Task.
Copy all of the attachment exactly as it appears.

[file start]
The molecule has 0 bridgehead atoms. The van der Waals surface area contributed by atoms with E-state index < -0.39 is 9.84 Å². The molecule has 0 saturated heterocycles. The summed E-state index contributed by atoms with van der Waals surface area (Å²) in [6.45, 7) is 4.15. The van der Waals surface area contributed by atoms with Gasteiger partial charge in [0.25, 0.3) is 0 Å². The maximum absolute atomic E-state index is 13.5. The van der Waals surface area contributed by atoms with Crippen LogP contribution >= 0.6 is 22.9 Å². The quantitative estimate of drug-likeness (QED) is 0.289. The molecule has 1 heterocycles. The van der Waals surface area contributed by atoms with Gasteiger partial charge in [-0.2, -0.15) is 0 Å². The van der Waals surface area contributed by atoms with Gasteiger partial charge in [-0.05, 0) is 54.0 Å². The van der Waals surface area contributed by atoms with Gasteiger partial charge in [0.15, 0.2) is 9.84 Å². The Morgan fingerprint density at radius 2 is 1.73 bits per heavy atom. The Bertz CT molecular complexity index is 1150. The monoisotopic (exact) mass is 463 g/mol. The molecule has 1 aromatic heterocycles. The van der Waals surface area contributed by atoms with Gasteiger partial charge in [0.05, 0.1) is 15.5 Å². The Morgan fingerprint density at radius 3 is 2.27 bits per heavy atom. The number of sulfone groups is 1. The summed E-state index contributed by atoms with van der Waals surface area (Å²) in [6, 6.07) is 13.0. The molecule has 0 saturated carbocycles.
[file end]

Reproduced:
The molecule has 0 bridgehead atoms. The van der Waals surface area contributed by atoms with E-state index < -0.39 is 9.84 Å². The molecule has 0 saturated heterocycles. The summed E-state index contributed by atoms with van der Waals surface area (Å²) in [6.45, 7) is 4.15. The van der Waals surface area contributed by atoms with Gasteiger partial charge in [0.25, 0.3) is 0 Å². The maximum absolute atomic E-state index is 13.5. The van der Waals surface area contributed by atoms with Crippen LogP contribution >= 0.6 is 22.9 Å². The quantitative estimate of drug-likeness (QED) is 0.289. The molecule has 1 heterocycles. The van der Waals surface area contributed by atoms with Gasteiger partial charge in [-0.2, -0.15) is 0 Å². The van der Waals surface area contributed by atoms with Gasteiger partial charge in [-0.05, 0) is 54.0 Å². The van der Waals surface area contributed by atoms with Gasteiger partial charge in [0.15, 0.2) is 9.84 Å². The Morgan fingerprint density at radius 2 is 1.73 bits per heavy atom. The Bertz CT molecular complexity index is 1150. The monoisotopic (exact) mass is 463 g/mol. The molecule has 1 aromatic heterocycles. The van der Waals surface area contributed by atoms with Gasteiger partial charge in [0.05, 0.1) is 15.5 Å². The Morgan fingerprint density at radius 3 is 2.27 bits per heavy atom. The number of sulfone groups is 1. The summed E-state index contributed by atoms with van der Waals surface area (Å²) in [6, 6.07) is 13.0. The molecule has 0 saturated carbocycles.